[14] Gailliot, M. T., & Baumeister, R. F. (2007). Self-regulation and sexual restraint: Dispositionally and temporarily poor self-regulatory abili ties contribute to failures at restraining sexual behavior. Personality and Social Psychology Bulletin, 33, 173-186. doi:10.1177/0146167206293472
[15] Gailliot, M. T., & Baumeister, R. F. (2007). The physiology of will power: Linking blood glucose to self-control. Personality and Social Psychology Review, 11, 303-327. doi:10.1177/1088868307303030
[16] Gailliot, M. T., Baumeister, R. F., DeWall, C. N., Maner, J. K., Plant, E. A., Tice, D. M., Brewer, L. E., & Schmeichel, B. J. (2007). Self control relies on glucose as a limited energy source: Willpower is more than a metaphor. Journal of Personality and Social Psychology, 92, 325-336. doi:10.1037/0022-3514.92.2.325
[17] Gailliot, M. T., Hildebrandt, B., Eckel, L. A., & Baumeister, R. F. (2010). A theory of limited metabolic energy and premenstrual syndrome (PMS) symptoms—Increased metabolic demands during the luteal phase divert metabolic resourcesfrom and impair self control. Review of General Psychology, 14, 269-282. doi:10.1037/a0018525
[18] Gailliot, M. T., Plant, E. A., Butz, D. A., & Baumeister, R. F. (2007). Increasing selfregulatory strength can reduce the depleting effect of suppressing stereotypes. Personality and Social Psychology Bulletin, 33, 281-294. doi:10.1177/0146167206296101
[19] Haymond, M. W. (1989). Hypoglycemia in infants and children. Endocrinology and Metabolism Clinics in North America, 18, 211-252.
[20] Kahan, D., Polivy, J., & Herman, C. P. (2003). Conformity and dietary disinhibition: A test of the ego-strength model of self-regulation. In ternational Journal of Eating Disorders, 33, 165-171. doi:10.1002/eat.10132
[21] Kleiber, M. (1961). The fire of life: An introduction to animal energetics. New York: Krieger.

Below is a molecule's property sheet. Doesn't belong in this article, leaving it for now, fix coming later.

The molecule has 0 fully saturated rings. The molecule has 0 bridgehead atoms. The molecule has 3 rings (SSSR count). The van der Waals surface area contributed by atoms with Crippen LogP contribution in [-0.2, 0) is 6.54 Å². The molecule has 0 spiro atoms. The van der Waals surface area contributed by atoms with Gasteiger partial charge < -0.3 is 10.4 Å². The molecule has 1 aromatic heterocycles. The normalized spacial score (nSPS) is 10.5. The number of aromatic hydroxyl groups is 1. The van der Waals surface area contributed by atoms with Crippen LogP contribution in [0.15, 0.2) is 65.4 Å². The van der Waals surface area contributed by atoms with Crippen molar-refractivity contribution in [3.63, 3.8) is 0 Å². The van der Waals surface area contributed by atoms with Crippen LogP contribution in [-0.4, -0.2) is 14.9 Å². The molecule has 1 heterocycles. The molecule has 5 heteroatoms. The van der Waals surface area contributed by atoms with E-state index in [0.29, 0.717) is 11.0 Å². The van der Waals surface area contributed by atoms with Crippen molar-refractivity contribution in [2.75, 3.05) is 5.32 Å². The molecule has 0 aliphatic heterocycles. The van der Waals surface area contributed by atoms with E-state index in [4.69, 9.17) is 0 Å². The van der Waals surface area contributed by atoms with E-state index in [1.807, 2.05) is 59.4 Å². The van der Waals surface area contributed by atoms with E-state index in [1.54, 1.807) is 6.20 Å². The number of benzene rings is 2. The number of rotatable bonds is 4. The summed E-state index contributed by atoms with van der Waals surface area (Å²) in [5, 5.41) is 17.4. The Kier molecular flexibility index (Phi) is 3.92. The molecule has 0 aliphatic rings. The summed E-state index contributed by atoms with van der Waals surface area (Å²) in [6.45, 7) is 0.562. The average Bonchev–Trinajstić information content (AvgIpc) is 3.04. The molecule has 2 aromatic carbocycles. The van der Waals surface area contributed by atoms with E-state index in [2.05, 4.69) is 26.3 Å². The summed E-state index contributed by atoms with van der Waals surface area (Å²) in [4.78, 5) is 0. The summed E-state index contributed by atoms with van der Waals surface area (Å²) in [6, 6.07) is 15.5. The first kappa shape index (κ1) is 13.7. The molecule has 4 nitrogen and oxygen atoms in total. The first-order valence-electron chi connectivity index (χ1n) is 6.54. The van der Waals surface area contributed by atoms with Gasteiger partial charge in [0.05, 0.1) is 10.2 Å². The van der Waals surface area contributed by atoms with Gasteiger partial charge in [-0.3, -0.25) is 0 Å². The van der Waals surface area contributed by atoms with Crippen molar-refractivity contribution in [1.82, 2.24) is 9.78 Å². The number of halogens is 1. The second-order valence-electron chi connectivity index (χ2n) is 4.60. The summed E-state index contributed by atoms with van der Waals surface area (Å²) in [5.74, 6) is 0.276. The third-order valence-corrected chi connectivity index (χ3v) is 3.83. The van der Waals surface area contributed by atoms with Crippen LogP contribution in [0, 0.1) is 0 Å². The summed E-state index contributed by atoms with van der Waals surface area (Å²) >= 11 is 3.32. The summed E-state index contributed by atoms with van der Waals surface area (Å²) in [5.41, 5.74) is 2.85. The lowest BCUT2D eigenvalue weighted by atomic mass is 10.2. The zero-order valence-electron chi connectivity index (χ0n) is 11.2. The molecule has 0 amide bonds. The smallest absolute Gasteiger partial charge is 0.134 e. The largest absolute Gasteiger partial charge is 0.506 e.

[22] Muraven, M., & Baumeister, R. F. (2000). Self-regulation and depletion of limited resources: Does self-control resemble a muscle? Psychological Bulletin, 126, 247-259. doi:10.1037/0033-2909.126.2.247
[23] Muraven, M., Collins, R. L., & Nienhaus, K. (2002). Self-control and alcohol restraint: An initial application of the self-control strength model. Psychology of Addictive Behaviors, 16, 113-120. doi:10.1037/0893-164X.16.2.113
[24] Pitnick, S., Jones, K. E., & Wilkinson, G. S. (2006). Mating system and brain size in bats. Proceedings of the Royal Society of Biological Sciences, 273, 719-724. doi:10.1098/rspb.2005.3367
[25] Riby, L. M. (2004). The impact of age and task domain on cognitive performance: A meta-analytic review of the glucose facilitation ef fect. Brain Impairment, 5, 145-165. doi:10.1375/brim.5.2.145.58253
[26] Schoen, R. E., Tangen, C. M., Kuller, L. H., Burke, G. L., Cushman, M., Tracy, R. P. et al. (1999). Increased blood glucose and insulin, body size, and incident colorectal cancer. Journal of the National Cancer Institute, 91, 1147-1154. doi:10.1093/jnci/91.13.1147
[27] Vohs, K. D., & Heatherton, T. F. (2000). Self-regulatory failure: A resource-depletion approach. Psychological Science, 11, 249-254. doi:10.1111/1467-9280.00250
[28] Vohs, K. D., Baumeister, R. F., & Ciarocco, N. J. (2005). Self-regula tion and selfpresentation: Regulatory resource depletion impairs im pression management and effortful self-presentation depletes regula tory resources. Journal of Personalityand Social Psychology, 88, 632-657. doi:10.1037/0022-3514.88.4.632
[29] Weber, W. A., Petersen, V., Burkhard, S., Tyndale-Hines, L., Link, T., Peschel, C., & Schwaiger, M. (2003). Positron emission tomography in non-small-cell lung cancer: Prediction of response to chemother apy by quantitative assessment of glucose use. Journal of Clinical Oncology, 21, 2651-2657. doi:10.1200/JCO.2003.12.004
[30] White, N. M. (1991). Peripheral and central memory-enhancing actions of glucose. In R. C. A. Frederickson, & J. L. McGaugh (Eds.), Pe ripheral signaling of the brain: Role in neural-immune interactions and learning and memory. Toronto: Hogrefe & Huber.
[31] Younes, M., Lechago, L. V., Somoano, J. R., Mosharaf, M., & Lechago, J. (1996). Wide expression of the human erythrocyte glucose trans porter Glut1 in human cancers. Cancer Research, 56, 1164-1167.

  
comments powered by Disqus

Copyright © 2019 by authors and Scientific Research Publishing Inc.

Creative Commons License

This work and the related PDF file are licensed under a Creative Commons Attribution 4.0 International License.